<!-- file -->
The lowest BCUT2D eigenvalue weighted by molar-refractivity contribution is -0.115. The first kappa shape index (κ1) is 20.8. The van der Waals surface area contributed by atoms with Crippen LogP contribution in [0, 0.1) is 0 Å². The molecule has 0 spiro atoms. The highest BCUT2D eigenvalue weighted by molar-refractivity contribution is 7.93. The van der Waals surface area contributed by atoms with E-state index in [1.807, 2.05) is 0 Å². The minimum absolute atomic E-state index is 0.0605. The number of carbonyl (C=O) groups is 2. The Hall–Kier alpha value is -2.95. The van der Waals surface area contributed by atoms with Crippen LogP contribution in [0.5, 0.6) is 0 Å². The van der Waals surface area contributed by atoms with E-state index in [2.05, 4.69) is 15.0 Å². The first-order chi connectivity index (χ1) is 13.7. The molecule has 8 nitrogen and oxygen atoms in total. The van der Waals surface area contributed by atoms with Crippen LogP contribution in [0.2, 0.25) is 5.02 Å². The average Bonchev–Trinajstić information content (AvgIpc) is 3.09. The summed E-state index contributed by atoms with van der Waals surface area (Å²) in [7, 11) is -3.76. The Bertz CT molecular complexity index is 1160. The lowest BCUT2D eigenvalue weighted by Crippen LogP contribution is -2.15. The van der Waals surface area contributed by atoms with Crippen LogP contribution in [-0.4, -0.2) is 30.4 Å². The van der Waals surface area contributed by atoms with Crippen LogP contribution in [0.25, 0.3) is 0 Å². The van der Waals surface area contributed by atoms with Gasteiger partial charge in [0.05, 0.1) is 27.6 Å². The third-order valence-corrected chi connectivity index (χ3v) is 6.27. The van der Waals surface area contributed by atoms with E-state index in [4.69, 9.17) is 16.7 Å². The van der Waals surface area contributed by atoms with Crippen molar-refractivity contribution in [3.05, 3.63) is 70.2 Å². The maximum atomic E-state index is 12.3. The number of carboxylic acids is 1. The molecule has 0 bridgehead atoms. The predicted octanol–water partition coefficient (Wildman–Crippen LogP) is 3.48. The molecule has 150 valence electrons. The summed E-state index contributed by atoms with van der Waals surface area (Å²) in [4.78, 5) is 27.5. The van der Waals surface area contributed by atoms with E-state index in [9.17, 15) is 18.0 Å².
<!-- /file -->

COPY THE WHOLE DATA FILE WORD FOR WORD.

The lowest BCUT2D eigenvalue weighted by molar-refractivity contribution is -0.115. The first kappa shape index (κ1) is 20.8. The van der Waals surface area contributed by atoms with Crippen LogP contribution in [0, 0.1) is 0 Å². The molecule has 0 spiro atoms. The highest BCUT2D eigenvalue weighted by molar-refractivity contribution is 7.93. The van der Waals surface area contributed by atoms with E-state index in [1.807, 2.05) is 0 Å². The minimum absolute atomic E-state index is 0.0605. The number of carbonyl (C=O) groups is 2. The Hall–Kier alpha value is -2.95. The van der Waals surface area contributed by atoms with Crippen LogP contribution in [0.5, 0.6) is 0 Å². The van der Waals surface area contributed by atoms with E-state index in [2.05, 4.69) is 15.0 Å². The first-order chi connectivity index (χ1) is 13.7. The molecule has 8 nitrogen and oxygen atoms in total. The van der Waals surface area contributed by atoms with Crippen LogP contribution in [0.2, 0.25) is 5.02 Å². The average Bonchev–Trinajstić information content (AvgIpc) is 3.09. The summed E-state index contributed by atoms with van der Waals surface area (Å²) in [7, 11) is -3.76. The Bertz CT molecular complexity index is 1160. The lowest BCUT2D eigenvalue weighted by Crippen LogP contribution is -2.15. The van der Waals surface area contributed by atoms with Crippen LogP contribution in [-0.4, -0.2) is 30.4 Å². The van der Waals surface area contributed by atoms with Crippen LogP contribution in [0.25, 0.3) is 0 Å². The van der Waals surface area contributed by atoms with Gasteiger partial charge in [0.05, 0.1) is 27.6 Å². The third-order valence-corrected chi connectivity index (χ3v) is 6.27. The van der Waals surface area contributed by atoms with E-state index in [4.69, 9.17) is 16.7 Å². The van der Waals surface area contributed by atoms with Crippen molar-refractivity contribution in [3.05, 3.63) is 70.2 Å². The maximum atomic E-state index is 12.3. The number of carboxylic acids is 1. The molecule has 0 bridgehead atoms. The predicted octanol–water partition coefficient (Wildman–Crippen LogP) is 3.48. The molecule has 150 valence electrons. The summed E-state index contributed by atoms with van der Waals surface area (Å²) in [4.78, 5) is 27.5. The van der Waals surface area contributed by atoms with E-state index in [9.17, 15) is 18.0 Å².